Gastrointestinal Cancers Symposium
Gastrointestinal Cancers Symposium
Perspective from David P. Ryan, MD
January 23, 2015
2 min read

MM-398 improved outcomes in metastatic pancreatic cancer

Perspective from David P. Ryan, MD
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The addition of the novel agent MM-398 to second-line 5-FU/leucovorin extended survival in patients with metastatic pancreatic cancer, according to an expanded analysis of the phase 3 NAPOLI-1 trial presented at the Gastrointestinal Cancer Symposium.

MM-398 (Merrimack Pharmaceuticals), which received fast track designation from the FDA based on its activity in this combination, is a nanotherapeutic derivative of the chemotherapy drug irinotecan. In this form, in which it is encapsulated in a lipid sphere, the agent can circulate longer than standard irinotecan.

In the open-label NAPOLI-1 trial, Li-Tzong Chen, MD, PhD, of director, investigator and attending physician at the National Institute of Cancer Research at National Health Research Institutes in Taiwan, and colleagues enrolled 417 patients from 76 sites in 14 countries. All patients had metastatic pancreatic cancer and had undergone prior treatment with gemcitabine-based therapy.

Researchers randomly assigned patients 1:1:1 to one of three arms. In Arm A, patients received MM-398 120 mg/m2 intravenously for 90 minutes every 3 weeks. In Arm B, patients received 5-FU at 2,000 mg/m2 for 24 hours plus racemic leucovorin 200 mg/m2 for 30 minutes every 4 weeks, followed by 2 weeks rest. In Arm C, patients received MM-398 80 mg/m2 intravenously for 90 minutes, followed by 5-FU 2,400 mg/m2 for 46 hours and racemic leucovorin 400 mg/m2 for 30 minutes every 2 weeks.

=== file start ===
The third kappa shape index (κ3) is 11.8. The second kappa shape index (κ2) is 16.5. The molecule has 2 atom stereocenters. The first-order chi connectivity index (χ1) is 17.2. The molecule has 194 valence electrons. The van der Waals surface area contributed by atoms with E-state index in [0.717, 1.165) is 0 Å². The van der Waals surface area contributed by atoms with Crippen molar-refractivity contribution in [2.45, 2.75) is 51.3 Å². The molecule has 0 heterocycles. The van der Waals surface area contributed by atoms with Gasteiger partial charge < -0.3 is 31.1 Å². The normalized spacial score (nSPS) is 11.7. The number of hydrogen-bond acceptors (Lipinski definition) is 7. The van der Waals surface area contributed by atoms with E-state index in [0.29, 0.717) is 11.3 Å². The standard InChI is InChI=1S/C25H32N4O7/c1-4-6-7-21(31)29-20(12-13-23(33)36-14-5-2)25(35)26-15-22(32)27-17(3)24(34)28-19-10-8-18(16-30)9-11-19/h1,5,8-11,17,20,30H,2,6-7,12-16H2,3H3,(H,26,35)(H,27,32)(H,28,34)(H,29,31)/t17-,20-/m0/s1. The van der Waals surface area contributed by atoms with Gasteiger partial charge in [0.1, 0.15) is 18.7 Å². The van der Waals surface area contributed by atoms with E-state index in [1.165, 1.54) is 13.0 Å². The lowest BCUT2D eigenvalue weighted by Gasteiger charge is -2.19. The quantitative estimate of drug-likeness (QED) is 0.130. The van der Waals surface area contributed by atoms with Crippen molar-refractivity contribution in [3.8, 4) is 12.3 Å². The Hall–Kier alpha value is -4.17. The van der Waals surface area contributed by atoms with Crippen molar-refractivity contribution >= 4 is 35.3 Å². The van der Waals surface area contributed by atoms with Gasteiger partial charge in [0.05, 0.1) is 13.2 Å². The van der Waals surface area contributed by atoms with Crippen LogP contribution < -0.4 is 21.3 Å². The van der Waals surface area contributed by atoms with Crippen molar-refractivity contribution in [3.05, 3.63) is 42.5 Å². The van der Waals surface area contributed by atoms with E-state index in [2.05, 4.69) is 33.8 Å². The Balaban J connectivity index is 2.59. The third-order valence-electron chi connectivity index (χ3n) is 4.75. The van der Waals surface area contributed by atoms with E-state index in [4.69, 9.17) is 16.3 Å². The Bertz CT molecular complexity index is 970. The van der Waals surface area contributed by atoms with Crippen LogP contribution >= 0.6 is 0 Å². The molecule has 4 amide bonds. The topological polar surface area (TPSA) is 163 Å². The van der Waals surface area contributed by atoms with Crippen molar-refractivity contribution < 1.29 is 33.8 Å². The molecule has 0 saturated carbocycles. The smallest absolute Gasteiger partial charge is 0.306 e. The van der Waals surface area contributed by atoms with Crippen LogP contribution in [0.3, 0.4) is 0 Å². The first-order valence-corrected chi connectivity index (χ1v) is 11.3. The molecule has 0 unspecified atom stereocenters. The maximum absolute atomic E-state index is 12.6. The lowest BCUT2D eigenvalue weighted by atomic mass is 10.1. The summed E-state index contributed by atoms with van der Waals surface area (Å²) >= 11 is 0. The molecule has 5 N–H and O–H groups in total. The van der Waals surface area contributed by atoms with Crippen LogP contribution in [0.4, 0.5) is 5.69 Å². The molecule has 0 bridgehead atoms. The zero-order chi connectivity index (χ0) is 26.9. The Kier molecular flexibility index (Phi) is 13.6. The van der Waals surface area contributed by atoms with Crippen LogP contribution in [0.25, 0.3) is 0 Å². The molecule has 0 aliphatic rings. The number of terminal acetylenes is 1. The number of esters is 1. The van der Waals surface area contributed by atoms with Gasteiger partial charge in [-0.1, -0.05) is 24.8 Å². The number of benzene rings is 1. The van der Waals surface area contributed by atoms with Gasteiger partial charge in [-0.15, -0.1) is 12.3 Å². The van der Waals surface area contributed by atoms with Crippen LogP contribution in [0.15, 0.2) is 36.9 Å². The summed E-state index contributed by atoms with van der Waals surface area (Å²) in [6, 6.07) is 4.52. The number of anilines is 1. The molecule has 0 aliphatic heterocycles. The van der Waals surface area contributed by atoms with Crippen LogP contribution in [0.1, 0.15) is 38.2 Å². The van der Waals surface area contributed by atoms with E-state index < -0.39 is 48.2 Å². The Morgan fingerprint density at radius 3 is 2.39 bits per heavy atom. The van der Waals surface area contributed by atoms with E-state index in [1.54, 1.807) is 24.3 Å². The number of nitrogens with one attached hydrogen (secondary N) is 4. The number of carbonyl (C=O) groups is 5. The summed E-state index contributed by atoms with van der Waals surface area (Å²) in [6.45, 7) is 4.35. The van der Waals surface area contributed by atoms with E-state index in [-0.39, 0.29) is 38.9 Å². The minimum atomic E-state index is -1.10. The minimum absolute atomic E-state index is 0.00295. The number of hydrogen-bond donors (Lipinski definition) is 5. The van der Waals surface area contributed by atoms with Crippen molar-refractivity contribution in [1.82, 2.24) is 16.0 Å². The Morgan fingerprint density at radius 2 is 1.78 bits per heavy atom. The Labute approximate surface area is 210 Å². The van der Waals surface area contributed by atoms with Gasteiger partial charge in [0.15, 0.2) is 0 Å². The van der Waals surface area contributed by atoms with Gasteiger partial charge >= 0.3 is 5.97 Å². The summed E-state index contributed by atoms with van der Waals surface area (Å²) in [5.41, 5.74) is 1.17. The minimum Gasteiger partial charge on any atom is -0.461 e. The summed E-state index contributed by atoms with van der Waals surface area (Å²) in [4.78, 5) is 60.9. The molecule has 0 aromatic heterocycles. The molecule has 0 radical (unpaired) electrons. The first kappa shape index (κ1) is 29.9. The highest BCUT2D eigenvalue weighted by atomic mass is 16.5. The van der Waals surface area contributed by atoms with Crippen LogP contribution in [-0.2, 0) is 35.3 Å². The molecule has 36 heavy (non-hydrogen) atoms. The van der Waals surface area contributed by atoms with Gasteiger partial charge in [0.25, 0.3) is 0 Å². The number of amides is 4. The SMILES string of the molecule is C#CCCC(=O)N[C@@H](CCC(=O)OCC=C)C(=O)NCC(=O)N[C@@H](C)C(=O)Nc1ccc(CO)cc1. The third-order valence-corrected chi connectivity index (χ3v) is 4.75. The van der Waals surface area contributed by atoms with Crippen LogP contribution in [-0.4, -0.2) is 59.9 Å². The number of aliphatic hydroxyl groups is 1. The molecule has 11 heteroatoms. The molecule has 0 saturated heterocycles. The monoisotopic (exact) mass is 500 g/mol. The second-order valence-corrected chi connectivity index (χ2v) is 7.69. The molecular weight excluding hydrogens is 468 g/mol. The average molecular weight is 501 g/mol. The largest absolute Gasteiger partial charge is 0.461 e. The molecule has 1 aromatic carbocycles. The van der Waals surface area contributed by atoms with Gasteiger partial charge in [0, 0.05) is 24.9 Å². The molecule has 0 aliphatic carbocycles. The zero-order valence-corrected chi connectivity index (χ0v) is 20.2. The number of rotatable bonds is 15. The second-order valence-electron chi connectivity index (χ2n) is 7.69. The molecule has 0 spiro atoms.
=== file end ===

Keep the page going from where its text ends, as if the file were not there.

OS served as the primary endpoint.

Analysis of the per-protocol population — which included all patients who received at least 80% of the target dose in the first 6 weeks — showed those who received MM-398 plus 5-FU and leucovorin demonstrated median OS of 8.9 months (range, 6.4-10.5), whereas those who received 5-FU and leucovorin alone demonstrated median OS of 5.1 months (range 4.0-7.2 months). Researchers calculated an HR of 0.47 (95% CI, 0.29-0.77) in favor of the MM-398 combination.

Results showed MM-398 monotherapy did not confer a statistically significant OS advantage compared with 5-FU and leucovorin.

Subgroup analyses showed the addition of MM-398 to 5-FU and leucovorin was associated with improved OS among patients stratified by stage at diagnosis, number of previous therapies, time since last prior therapy and other pretreatment characteristics.

In the intent-to-treat population, which included all randomized patients, those assigned MM-398 plus 5-FU and leucovorin demonstrated longer median OS than those who received 5-FU and leucovorin alone (6.1 months vs. 4.2 months; HR=0.57; 95% CI, 0.41-0.8). Patients assigned the combination also demonstrated significant improvements in PFS (3.1 months vs. 1.5 months; P=.0001) and overall response rate (16% vs. 1%; P<.001).

A higher percentage of patients assigned the MM-398 regimen demonstrated a ≥50% reduction in CA 19-9 levels (36% vs. 12%; P=.0009).

The most frequent grade ≥3 adverse events reported in MM-398–treated patients in the NAPOLI-1 trial were neutropenia, fatigue, diarrhea and vomiting.

For more information:

Chen LT. Abstract #234. Presented at: 2015 Gastrointestinal Cancers Symposium; Jan. 15-17, 2015; San Francisco.

Disclosure: See the full study for a full list of financial disclosures.